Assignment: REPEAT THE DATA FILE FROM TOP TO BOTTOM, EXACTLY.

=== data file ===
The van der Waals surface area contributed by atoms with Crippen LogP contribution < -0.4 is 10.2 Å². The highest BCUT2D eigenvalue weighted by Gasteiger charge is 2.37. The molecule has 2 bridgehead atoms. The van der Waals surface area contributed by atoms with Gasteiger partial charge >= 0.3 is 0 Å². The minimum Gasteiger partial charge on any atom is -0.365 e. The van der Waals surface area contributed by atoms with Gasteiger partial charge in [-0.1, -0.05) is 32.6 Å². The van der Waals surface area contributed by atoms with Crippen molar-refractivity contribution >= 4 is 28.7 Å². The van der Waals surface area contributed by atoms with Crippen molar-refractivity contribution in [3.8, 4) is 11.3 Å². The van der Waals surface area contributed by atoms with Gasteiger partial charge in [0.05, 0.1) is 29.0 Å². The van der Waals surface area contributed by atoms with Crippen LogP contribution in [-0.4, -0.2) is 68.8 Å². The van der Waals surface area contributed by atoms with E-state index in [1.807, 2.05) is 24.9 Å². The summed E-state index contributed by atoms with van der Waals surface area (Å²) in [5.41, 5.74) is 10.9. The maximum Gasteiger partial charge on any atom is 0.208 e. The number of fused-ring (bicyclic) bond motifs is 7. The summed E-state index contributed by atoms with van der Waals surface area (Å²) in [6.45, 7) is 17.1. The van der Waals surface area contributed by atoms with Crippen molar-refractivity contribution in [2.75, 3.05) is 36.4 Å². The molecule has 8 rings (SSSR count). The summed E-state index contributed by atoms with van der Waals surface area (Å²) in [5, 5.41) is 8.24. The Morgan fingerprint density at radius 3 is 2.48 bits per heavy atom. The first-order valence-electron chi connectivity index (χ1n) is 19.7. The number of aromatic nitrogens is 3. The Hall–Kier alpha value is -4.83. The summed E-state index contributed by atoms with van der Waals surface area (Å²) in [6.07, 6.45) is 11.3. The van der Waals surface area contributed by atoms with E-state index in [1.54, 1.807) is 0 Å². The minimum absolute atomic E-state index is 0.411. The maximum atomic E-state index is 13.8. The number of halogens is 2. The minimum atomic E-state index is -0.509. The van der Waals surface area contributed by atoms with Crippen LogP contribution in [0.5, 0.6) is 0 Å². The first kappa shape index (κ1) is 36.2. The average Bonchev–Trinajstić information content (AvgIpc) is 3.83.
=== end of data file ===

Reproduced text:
The van der Waals surface area contributed by atoms with Crippen LogP contribution < -0.4 is 10.2 Å². The highest BCUT2D eigenvalue weighted by Gasteiger charge is 2.37. The molecule has 2 bridgehead atoms. The van der Waals surface area contributed by atoms with Gasteiger partial charge >= 0.3 is 0 Å². The minimum Gasteiger partial charge on any atom is -0.365 e. The van der Waals surface area contributed by atoms with Gasteiger partial charge in [-0.1, -0.05) is 32.6 Å². The van der Waals surface area contributed by atoms with Crippen molar-refractivity contribution >= 4 is 28.7 Å². The van der Waals surface area contributed by atoms with Crippen molar-refractivity contribution in [3.8, 4) is 11.3 Å². The van der Waals surface area contributed by atoms with Gasteiger partial charge in [0.05, 0.1) is 29.0 Å². The van der Waals surface area contributed by atoms with Crippen LogP contribution in [-0.4, -0.2) is 68.8 Å². The van der Waals surface area contributed by atoms with E-state index in [1.807, 2.05) is 24.9 Å². The summed E-state index contributed by atoms with van der Waals surface area (Å²) in [5.41, 5.74) is 10.9. The maximum Gasteiger partial charge on any atom is 0.208 e. The number of fused-ring (bicyclic) bond motifs is 7. The summed E-state index contributed by atoms with van der Waals surface area (Å²) in [6.45, 7) is 17.1. The van der Waals surface area contributed by atoms with Crippen molar-refractivity contribution in [2.75, 3.05) is 36.4 Å². The molecule has 8 rings (SSSR count). The summed E-state index contributed by atoms with van der Waals surface area (Å²) in [5, 5.41) is 8.24. The Morgan fingerprint density at radius 3 is 2.48 bits per heavy atom. The first-order valence-electron chi connectivity index (χ1n) is 19.7. The number of aromatic nitrogens is 3. The Hall–Kier alpha value is -4.83. The summed E-state index contributed by atoms with van der Waals surface area (Å²) in [6.07, 6.45) is 11.3. The van der Waals surface area contributed by atoms with E-state index in [1.54, 1.807) is 0 Å². The minimum absolute atomic E-state index is 0.411. The maximum atomic E-state index is 13.8. The number of halogens is 2. The minimum atomic E-state index is -0.509. The van der Waals surface area contributed by atoms with Crippen LogP contribution in [0.5, 0.6) is 0 Å². The first kappa shape index (κ1) is 36.2. The average Bonchev–Trinajstić information content (AvgIpc) is 3.83.